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WikiLeaks Web site back up after alleged attack

The organization says its site is now up and running following an attack on it yesterday.

WikiLeaks was targeted in a Web attack yesterday that left the site down for an extended period of time.

The organization announced on its Twitter account around 4:30 p.m. PT that its site was "presently under attack," adding that information from its pages could be accessed on other domains it owns. Over the course of the next three hours, WikiLeaks continued to provide updates, pointing people to its alternative sites as it worked on getting its home page back up. Finally, at the end of that stint, it was able to get its site back online.

" back," the organization tweeted around 7:30 p.m. PT. "Nice try."

So far, there is no word on who or which group may have attacked WikiLeaks. However, the organization said on its Twitter account that it believes the attacks might be related to its recent release of U.S. diplomatic cables.

Those documents, which have been in the hands of some news outlets for months, initially started leaking last year in small portions. However, Reuters reported today, citing an anonymous source, that WikiLeaks became concerned little attention was being paid to the releases and that news outlets seemed to stop caring. The group then decided to offer up its entire collection on its site, starting last week.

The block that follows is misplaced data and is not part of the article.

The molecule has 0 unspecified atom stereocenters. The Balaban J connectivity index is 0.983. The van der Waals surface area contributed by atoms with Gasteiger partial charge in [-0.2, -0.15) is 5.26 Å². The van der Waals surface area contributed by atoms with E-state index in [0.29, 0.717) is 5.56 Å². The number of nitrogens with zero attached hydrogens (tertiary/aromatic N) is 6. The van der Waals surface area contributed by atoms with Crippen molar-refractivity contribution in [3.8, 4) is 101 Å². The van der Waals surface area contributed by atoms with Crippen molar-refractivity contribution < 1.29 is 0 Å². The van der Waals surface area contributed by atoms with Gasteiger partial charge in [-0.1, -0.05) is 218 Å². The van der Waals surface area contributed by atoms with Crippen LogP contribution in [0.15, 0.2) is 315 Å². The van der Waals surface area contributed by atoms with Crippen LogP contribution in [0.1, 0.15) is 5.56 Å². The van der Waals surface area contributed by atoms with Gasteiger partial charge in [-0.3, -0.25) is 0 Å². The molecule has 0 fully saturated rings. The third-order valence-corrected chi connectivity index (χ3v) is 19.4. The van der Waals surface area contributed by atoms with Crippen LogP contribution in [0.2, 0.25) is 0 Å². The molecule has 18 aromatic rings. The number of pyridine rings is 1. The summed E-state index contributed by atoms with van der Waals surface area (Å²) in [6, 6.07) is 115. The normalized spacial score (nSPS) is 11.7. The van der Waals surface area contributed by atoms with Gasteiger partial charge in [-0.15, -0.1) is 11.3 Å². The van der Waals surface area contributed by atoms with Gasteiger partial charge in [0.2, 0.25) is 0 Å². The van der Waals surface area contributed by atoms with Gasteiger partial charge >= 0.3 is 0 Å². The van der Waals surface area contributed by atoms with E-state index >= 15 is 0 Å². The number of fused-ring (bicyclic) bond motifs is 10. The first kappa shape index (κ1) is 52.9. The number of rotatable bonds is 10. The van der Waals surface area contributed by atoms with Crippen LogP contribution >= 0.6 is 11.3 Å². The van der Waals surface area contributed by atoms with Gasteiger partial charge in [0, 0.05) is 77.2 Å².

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WikiLeaks has a history of being at the center of controversy. The group, led by Julian Assange, has released tens of thousands of documents and footage on everything from the wars in the Middle East to the treatment of prisoners in the Guantanamo Bay prison. The group has also taken aim at major corporations, like Bank of America.

Those leaks have made Assange one of the clear enemies of governments around the world and a target of investigation. The U.S. Department of Justice launched a criminal probe into the leaks last year.

WikiLeaks has also been at the heart of the growth of "hacktivist" groups, like Anonymous. When financial organizations tried to block people from donating to WikiLeaks last year, Anonymous took aim at those organizations, including PayPal and a host of banks, to fight back. Since then, Anonymous has expanded its focus to other areas.

Exactly how WikiLeaks will respond to its latest attack remains to be seen. However, this morning, the group sent out a tweet saying that users should "prepare for an important announcement." There's currently no telling whether that announcement will be related to the attack.